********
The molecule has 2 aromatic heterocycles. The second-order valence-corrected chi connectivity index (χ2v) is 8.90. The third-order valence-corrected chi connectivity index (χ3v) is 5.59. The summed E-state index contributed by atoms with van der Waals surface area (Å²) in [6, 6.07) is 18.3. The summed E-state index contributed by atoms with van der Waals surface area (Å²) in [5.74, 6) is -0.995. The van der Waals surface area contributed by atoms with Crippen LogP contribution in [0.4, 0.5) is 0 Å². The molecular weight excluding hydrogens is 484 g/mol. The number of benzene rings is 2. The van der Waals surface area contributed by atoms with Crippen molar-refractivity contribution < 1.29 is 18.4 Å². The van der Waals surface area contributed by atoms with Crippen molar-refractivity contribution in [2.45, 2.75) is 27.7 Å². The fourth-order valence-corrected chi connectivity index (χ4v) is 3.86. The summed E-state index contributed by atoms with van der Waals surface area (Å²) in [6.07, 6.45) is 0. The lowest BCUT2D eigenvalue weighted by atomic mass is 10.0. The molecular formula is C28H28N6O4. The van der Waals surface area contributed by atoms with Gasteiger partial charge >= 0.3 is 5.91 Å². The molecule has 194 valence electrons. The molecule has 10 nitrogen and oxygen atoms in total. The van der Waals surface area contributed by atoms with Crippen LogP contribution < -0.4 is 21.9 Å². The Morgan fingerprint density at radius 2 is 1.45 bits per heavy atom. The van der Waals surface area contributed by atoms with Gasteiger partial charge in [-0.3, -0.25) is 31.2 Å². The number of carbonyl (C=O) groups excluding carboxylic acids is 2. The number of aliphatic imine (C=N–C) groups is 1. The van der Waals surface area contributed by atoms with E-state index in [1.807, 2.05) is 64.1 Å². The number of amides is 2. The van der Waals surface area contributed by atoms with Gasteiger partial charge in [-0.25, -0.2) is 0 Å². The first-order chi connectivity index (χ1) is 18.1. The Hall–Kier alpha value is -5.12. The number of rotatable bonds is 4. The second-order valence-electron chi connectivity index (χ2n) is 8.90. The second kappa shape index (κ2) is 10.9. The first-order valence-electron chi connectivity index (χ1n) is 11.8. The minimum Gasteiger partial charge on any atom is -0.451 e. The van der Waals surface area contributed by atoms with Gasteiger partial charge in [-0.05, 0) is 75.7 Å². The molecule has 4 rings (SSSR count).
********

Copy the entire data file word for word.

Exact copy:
The molecule has 2 aromatic heterocycles. The second-order valence-corrected chi connectivity index (χ2v) is 8.90. The third-order valence-corrected chi connectivity index (χ3v) is 5.59. The summed E-state index contributed by atoms with van der Waals surface area (Å²) in [6, 6.07) is 18.3. The summed E-state index contributed by atoms with van der Waals surface area (Å²) in [5.74, 6) is -0.995. The van der Waals surface area contributed by atoms with Crippen LogP contribution in [0.4, 0.5) is 0 Å². The molecular weight excluding hydrogens is 484 g/mol. The number of benzene rings is 2. The van der Waals surface area contributed by atoms with Crippen molar-refractivity contribution < 1.29 is 18.4 Å². The van der Waals surface area contributed by atoms with Crippen molar-refractivity contribution in [2.45, 2.75) is 27.7 Å². The fourth-order valence-corrected chi connectivity index (χ4v) is 3.86. The summed E-state index contributed by atoms with van der Waals surface area (Å²) in [6.07, 6.45) is 0. The lowest BCUT2D eigenvalue weighted by atomic mass is 10.0. The molecular formula is C28H28N6O4. The van der Waals surface area contributed by atoms with Gasteiger partial charge >= 0.3 is 5.91 Å². The molecule has 194 valence electrons. The molecule has 10 nitrogen and oxygen atoms in total. The van der Waals surface area contributed by atoms with Crippen LogP contribution < -0.4 is 21.9 Å². The Morgan fingerprint density at radius 2 is 1.45 bits per heavy atom. The van der Waals surface area contributed by atoms with Gasteiger partial charge in [-0.3, -0.25) is 31.2 Å². The number of carbonyl (C=O) groups excluding carboxylic acids is 2. The number of aliphatic imine (C=N–C) groups is 1. The van der Waals surface area contributed by atoms with E-state index in [1.807, 2.05) is 64.1 Å². The number of amides is 2. The van der Waals surface area contributed by atoms with Gasteiger partial charge in [-0.25, -0.2) is 0 Å². The first-order chi connectivity index (χ1) is 18.1. The Hall–Kier alpha value is -5.12. The number of rotatable bonds is 4. The second-order valence-electron chi connectivity index (χ2n) is 8.90. The second kappa shape index (κ2) is 10.9. The first-order valence-electron chi connectivity index (χ1n) is 11.8. The minimum Gasteiger partial charge on any atom is -0.451 e. The van der Waals surface area contributed by atoms with Gasteiger partial charge in [-0.05, 0) is 75.7 Å². The molecule has 4 rings (SSSR count).